To answer your first question, of course it contains your program's instructions: you can only execute what you can access. To get at the address of your instructions, you can take the address of a function and start printing from there. You can then use a library like udis86 to disassemble them. Note however, that your compiler isn't required to order the functions in any specific way, so starting at
main and reading from there isn't guaranteed to get everything, might trample on un-allocated memory.
To get at the entire instruction memory range (you're looking for the
.text segment), you can look up the address+size from your operating system (In Linux, that info will be in
/proc/[pid]/maps, in OS X you can either use
vmmap or ask the kernel via the
mach_vm_region() kernel trap), and then just read the memory directly. You can also use
nm to dump the symbols of your program, isolate all that point to the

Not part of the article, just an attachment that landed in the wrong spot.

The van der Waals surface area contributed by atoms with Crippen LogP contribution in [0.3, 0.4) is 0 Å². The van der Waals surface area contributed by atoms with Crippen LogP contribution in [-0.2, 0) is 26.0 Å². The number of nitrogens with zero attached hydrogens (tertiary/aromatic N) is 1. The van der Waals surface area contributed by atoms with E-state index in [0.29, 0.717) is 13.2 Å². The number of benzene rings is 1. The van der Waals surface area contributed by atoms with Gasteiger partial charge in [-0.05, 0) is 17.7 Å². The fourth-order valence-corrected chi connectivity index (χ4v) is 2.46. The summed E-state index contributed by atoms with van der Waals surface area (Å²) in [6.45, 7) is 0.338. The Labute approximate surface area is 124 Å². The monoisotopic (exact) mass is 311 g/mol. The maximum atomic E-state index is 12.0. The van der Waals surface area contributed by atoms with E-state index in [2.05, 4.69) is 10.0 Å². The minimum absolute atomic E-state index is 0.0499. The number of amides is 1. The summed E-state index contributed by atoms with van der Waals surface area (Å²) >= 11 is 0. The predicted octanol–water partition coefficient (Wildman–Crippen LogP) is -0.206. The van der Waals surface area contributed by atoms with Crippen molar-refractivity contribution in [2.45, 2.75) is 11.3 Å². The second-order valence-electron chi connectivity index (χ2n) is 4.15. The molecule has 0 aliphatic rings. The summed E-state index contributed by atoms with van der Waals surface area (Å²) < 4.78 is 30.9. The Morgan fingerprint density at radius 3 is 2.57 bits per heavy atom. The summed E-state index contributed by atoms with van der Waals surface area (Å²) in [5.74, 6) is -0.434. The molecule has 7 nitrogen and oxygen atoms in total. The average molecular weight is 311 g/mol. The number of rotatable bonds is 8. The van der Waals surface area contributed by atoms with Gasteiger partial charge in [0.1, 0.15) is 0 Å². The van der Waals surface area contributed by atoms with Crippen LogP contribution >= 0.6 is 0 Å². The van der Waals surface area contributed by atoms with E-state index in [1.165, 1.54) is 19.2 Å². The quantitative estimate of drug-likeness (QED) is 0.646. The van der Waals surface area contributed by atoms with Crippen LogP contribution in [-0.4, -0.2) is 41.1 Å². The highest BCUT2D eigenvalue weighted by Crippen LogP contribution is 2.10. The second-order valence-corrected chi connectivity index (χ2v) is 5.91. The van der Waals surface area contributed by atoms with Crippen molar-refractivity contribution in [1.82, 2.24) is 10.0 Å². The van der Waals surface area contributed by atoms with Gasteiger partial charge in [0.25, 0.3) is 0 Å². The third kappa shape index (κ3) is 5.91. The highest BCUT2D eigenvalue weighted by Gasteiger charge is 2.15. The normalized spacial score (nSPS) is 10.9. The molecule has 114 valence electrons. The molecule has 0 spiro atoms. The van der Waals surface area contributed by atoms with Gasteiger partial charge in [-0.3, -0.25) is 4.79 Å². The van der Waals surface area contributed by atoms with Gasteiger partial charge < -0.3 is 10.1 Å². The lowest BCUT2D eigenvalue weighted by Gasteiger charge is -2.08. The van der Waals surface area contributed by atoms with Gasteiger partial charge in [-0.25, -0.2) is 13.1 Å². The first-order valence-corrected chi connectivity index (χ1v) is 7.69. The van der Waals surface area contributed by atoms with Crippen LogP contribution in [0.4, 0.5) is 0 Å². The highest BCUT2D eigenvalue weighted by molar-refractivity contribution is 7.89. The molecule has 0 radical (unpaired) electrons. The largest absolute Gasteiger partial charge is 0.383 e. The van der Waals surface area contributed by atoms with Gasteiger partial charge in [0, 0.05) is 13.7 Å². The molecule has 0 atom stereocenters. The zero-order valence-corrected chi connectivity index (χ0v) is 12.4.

.text segment (They should be marked with
nm output) and dump those. This is not a good method, since you'd have to disassemble everything to determine where they end in the case there's padding between them.
All the mapped memory is accessible, but not all of it will be writeable (The
.text segment wouldn't be). One thing to keep in mind, the addresses will probably not be stable invocation to invocation if your operating system implements ASLR.
To address your second question, yes you can print your own stack and symbolicate it with the help of third-party libraries, but not the way you're trying to do it. Stack typically grows down (i.e. Starts at a high address and moves towards lower addresses. As an exercise to the reader, disassemble one of your functions via
gdb or another disassembler and look how memory on the stack gets allocated during your function prolog), so your for-loop will never run as
BASE will probably always be larger than the address of